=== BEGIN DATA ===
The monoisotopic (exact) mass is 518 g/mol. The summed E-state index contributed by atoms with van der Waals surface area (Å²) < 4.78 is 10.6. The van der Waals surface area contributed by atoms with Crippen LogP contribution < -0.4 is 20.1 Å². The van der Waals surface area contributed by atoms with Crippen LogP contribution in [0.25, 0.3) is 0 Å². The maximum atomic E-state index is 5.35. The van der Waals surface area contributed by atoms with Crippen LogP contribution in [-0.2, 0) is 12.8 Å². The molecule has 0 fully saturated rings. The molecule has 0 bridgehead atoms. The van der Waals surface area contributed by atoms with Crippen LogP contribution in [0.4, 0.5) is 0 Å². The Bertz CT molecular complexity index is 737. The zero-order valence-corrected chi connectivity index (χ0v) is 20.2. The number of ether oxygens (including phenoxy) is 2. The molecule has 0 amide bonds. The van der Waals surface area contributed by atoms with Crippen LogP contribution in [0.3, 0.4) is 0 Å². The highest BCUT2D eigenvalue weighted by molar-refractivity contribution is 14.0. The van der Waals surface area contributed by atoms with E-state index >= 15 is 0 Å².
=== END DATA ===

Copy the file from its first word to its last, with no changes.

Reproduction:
The monoisotopic (exact) mass is 518 g/mol. The summed E-state index contributed by atoms with van der Waals surface area (Å²) < 4.78 is 10.6. The van der Waals surface area contributed by atoms with Crippen LogP contribution < -0.4 is 20.1 Å². The van der Waals surface area contributed by atoms with Crippen LogP contribution in [0.25, 0.3) is 0 Å². The maximum atomic E-state index is 5.35. The van der Waals surface area contributed by atoms with Crippen LogP contribution in [-0.2, 0) is 12.8 Å². The molecule has 0 fully saturated rings. The molecule has 0 bridgehead atoms. The van der Waals surface area contributed by atoms with Crippen LogP contribution in [0.4, 0.5) is 0 Å². The Bertz CT molecular complexity index is 737. The zero-order valence-corrected chi connectivity index (χ0v) is 20.2. The number of ether oxygens (including phenoxy) is 2. The molecule has 0 amide bonds. The van der Waals surface area contributed by atoms with Crippen LogP contribution in [0.3, 0.4) is 0 Å². The highest BCUT2D eigenvalue weighted by molar-refractivity contribution is 14.0. The van der Waals surface area contributed by atoms with E-state index >= 15 is 0 Å².